Sunday, April 2, 2017

Christ and the Cosmos


This past week I spent three days with 300 other people discussing Science and Faith, Evolutionary Creation, Theology, and how we understand our Creator God in the light of recent scientific discoveries. I was in Houston at the BioLogos 2017 Conference. This conference draws speakers and attenders from a variety of fields. We had keynote speakers from the fields of astronomy, molecular genetics, New Testament theology, Old Testament theology, sociology, particle physics, pastoral care, and engineering. There were participants from each of those disciplines plus, virology, microbiology, Christian education, chemistry, psychology, journalism, aero-space science, and many others. I met a young woman about the age of my daughters who was there because she wanted to have honest discussions about science and faith with her own two daughters. She found a great deal of support from the group and went home with information to help in her faith journey and that of her daughters. One of the foremost astronomers in America admitted that she had never found community because other scientists were suspicious of her faith and Christians were suspicious of her science. A pastor stood up and apologized on behalf of Christians and the crowd gave a warm round of applause.

There were many lighter moments as well. Francis Collins, Director of the National Institute of Health in the USA, and NT Wright, one of the world’s foremost theologians, sang two song parodies that reminded the audience of the transformation underway in science and Christianity. You can find their guitar playing, singing performance on You-tube (not great quality but it captures an historic moment).

There were many plenary and workshop presentations worthy of discussion at this year’s event, but allow me today, to focus on just one: NT Wright’s lecture entitled, “Christ in the Cosmos.” He affirmed the New Testament understanding that the creation was made through the Word. He referred to Colossians 1:11-15, part of which says that, “all things were created through him (Jesus) and for him (Jesus).” Wright reminded his audience that if we stay focused on Jesus, we will be better equipped to understand the nature of creation.

NT Wright pointed out that, in the Gospels, Jesus has much to say about the Kingdom of God, which is the new creation. So, if we better understand the new creation, we will better understand the nature of the first creation. Both creations, new and first, overcome chaos and bring order. The new creation is compared to a mustard seed that starts out small but progresses and grows and becomes a large plant. Now, as I go beyond what NT Wright said, but perhaps capture the sentiment toward which he alluded, no one expects the mustard seed to go from small to large in one leap, we know that it progresses from seed, to sprout, to two-leaf stage, to multi-leaf stage, to small bush, to become the plant into which it is designed to grow.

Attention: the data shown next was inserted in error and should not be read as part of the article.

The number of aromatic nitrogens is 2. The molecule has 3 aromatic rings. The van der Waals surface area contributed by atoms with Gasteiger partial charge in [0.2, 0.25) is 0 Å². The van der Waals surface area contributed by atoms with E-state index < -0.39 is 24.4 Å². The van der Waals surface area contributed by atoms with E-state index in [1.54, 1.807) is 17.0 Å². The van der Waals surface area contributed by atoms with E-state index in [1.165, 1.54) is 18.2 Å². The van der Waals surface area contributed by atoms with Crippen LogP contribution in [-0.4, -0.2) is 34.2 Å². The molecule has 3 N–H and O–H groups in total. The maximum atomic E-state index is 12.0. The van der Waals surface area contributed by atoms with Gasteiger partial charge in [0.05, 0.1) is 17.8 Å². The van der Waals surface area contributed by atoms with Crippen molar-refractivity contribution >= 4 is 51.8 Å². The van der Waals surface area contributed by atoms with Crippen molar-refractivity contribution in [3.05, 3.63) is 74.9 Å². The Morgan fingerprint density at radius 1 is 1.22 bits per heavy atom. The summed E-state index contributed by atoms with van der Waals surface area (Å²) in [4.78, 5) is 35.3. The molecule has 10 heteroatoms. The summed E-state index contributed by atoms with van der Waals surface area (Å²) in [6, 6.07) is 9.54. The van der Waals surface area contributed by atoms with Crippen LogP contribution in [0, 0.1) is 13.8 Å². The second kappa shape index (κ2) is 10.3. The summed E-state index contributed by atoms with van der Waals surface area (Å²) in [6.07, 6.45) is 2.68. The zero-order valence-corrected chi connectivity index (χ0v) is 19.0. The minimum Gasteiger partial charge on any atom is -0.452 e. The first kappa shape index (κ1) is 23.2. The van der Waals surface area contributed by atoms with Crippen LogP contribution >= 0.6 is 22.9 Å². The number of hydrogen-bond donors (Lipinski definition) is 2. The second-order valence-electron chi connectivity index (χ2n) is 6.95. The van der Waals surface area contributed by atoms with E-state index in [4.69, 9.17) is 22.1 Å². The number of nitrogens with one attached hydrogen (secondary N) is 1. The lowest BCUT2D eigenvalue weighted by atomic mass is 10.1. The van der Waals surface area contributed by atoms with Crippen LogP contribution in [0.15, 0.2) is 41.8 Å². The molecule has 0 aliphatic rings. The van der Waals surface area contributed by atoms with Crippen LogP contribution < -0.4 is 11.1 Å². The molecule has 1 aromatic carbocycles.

Wright also spoke of the New Kingdom of God being like a field of wheat which contains weeds or tares which grow along with the wheat. Any farmer knows that the weeds that grow along with the wheat are useless and are merely taking up resources in the field. Yet, as Jesus tells his audience, the farmer in the parable allows the weeds to grow with the wheat and removes them later. This is a picture of the new creation; but is it not also a picture of the first creation? As we consider evolutionary creation, the useless weeds that grow along with the good wheat may be compared to the dead-ends of evolution. Evolution of species from one to another dictates several paths. Some paths lead to a viable species, well-suited to its environment; and some paths lead to extinction and a loss of that genetic line. Could these extinctions, and lost genetic lines, correspond to the tares or weeds? Such speculation and thinking is helpful to our understanding of how God may have initiated the first creation. I say initiated, because the creation, as we know it, is still happening. At the BioLogos 2017 Conference, Deborah Haarsma showed an image of stars presently being born in the universe and reminded us that God is still in the business of creating. There is a continual process that has gone on since Jesus, the Word, started the Big Bang.

Contemporary science gives us evidence that the universe is still being created. The New Kingdom of God is a kingdom that is growing in our midst. Surely, it is not a large step to consider an evolutionary development of our world. We would do well to meditate upon these things and see if they bring about a better understanding of this amazing creation in which we live.

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